Lena rolls her eyes. “You know what I meant. If you were going to flirt with her.” Kara thinks guilty back to the moment when she did exactly that and it must show on her face because Lena takes one look at her and starts to grin with too many teeth. “My, my. Kara Danvers, what did you say?”

“Okay, technically she flirted with me,” Kara corrects her and Lena shrugs.

“Naturally, who wouldn’t?”

The casual comment makes Kara fumble with her plate and it clatters down onto the table. It’s too loud for their peaceful morning and Kara looks away, embarrassed, until Lena touches her toes to Kara’s ankle and nudges her.

“Was she pretty?”

Kara shrugs, nods. “Yes.”

“And a doctor, you said?”

“Yes. In mechanical engineering and medicine.”

Well, how impressive.” Lena’s smirk is wide and red and very practiced. Kara pretends she doesn’t see the calculating look that’s being sent her way and fiddles instead with her second croissant, taking her time to chose between the jams. “Will you be seeing her again?”

“I've got everything I need from her,” Kara says, and she’s talking about the comments for her article but also, even if Lena doesn’t know it, she can’t help but reassure the other woman that she’s not going anywhere.

“Hmm.” Lena runs a hand through her hair. “I must admit, I was getting jealous there for a moment.” Kara’s hand stops halfway to her mouth, croissant drooping under the weight of the strawberry jam. “I don’t know how I would feel about you interviewing someone else more than once. That’s our thing, don’t you think?”

Kara nods dumbly. For the first time, she thinks maybe Lena might be hinting at more than she’s saying, just like Kara. But for the life of her, she can’t decide what it could be.


Kara eats her way slowly through the breakfast. She glances occasionally over at Lena, but she ordered them both another coffee from room service and seems perfectly happy to nap in her chair, head tilted up toward the sun. She’s brushed her hair out of its bun to help it dry and Kara sighs a little dreamily when she thinks about running her fingers through it, braiding it for her, slipping her fingers into it and holding tight as Lena runs her tongue up her neck and—

“You have to share that danish with me,” Lena demands, voice low and throaty. “You have the strangest look on your face.”

“I—I do?”

"Mhm. Positively ravenous.”

Kara swallows hard and hands over her plate. She licks the sweet custard from the corner of her mouth as she watches Lena’s lips close over the pastry, shifts in her seat when she hears the quiet groan.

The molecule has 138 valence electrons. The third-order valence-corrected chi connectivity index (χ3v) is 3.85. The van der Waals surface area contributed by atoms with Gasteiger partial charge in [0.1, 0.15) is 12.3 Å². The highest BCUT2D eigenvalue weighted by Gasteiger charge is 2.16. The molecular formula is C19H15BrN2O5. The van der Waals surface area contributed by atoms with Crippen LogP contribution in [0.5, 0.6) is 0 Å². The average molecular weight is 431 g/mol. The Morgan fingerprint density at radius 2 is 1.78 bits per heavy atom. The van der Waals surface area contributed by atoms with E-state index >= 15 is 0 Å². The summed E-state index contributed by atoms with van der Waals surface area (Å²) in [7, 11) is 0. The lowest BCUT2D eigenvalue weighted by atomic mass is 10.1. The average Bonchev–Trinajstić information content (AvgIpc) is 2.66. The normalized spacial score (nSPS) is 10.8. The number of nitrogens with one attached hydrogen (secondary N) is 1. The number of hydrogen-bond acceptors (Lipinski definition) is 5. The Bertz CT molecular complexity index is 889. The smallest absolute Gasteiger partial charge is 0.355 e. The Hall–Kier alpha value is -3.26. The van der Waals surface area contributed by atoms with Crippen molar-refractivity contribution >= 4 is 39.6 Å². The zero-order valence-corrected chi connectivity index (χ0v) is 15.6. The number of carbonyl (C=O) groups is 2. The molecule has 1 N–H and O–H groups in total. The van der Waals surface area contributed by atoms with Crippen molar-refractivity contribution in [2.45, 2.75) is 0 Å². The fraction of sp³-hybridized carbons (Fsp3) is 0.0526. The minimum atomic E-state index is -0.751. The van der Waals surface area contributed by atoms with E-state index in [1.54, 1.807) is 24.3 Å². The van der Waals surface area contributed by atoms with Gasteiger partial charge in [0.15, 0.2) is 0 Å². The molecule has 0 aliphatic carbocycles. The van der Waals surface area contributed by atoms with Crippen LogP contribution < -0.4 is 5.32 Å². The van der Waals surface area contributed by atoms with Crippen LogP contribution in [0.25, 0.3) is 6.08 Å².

“Text me the address of this bakery, won’t you? This is divine, I hope they cater.”

Kara nods dumbly and accepts the plate back. She looks down at the spot where Lena had taken a bite and wonders how she’s supposed to eat something Lena’s lips have touched. This is too much for her heart to handle. She puts her plate on the table and reaches for her water.

They sit in silence for a while more—it’s bound to be a hectic day and it really is very pleasant out on the balcony. Kara can hear that there aren’t many people awake yet, even the city is taking it’s time to get into gear.

She slips her phone from her pocket when Lena curls her fingers around her mug and lifts it to her lips. Kara takes several photos of her happy smile, the flower from the vase Lena has tucked behind her ear, and she smiles down at it before assigning it as her wallpaper.

“For your article?” Lena asks lazily. Kara looks up, eyebrows high.


“The photo.” She gestures toward Kara’s phone. In the same move, she reaches up to adjust her flower. “Did you get a good one, at least?”

“Um, yeah I did.” Kara cups her phone in her hands. “But it’s not—it’s for me,” she says softly. “Is that okay?” She turns it around, holds it out so Lena can see her wallpaper, herself. It’s a nice photo. It makes Kara happy, seeing Lena so at ease, and even if everyone was rude last night Kara can see that she’s treating this conference as a kind of miniature vacation. It makes her so happy to see that, and the photo is just everything Kara cares for in her friend. Her enjoyment of such simple things, like coffee. That she likes the sun too. The way she looks in her comfortable clothes. Her sometimes goofy humour in her pleased little smirk, a little higher on one side. The sweet flowers in her hair. It all makes Kara so happy, but she isn’t about to admit that to Lena, not when they’re just friends, not when Lena can’t possibly ever know about the small, small crush she’s been nursing for a few months.

Lena takes her phone and smiles down at the picture.

“Oh, that’s quite a nice photo actually.”

“I thought so.” The comment, for whatever reason, sends Lena’s eyes darting up to meet Kara’s and they sit like that for a long moment. “Is it okay?” Kara asks again, and Lena lifts her eyebrows, clears her throat, pulled clean out of the moment.

“Yes. Yes, of course. Send it to me?”

“Sure. Or you could take one of me,” Kara suggests, with a grin. “That way— hey!” she gasps, unprepared for the smooth, and very fast, click of Lena’s phone. “I wasn’t ready!”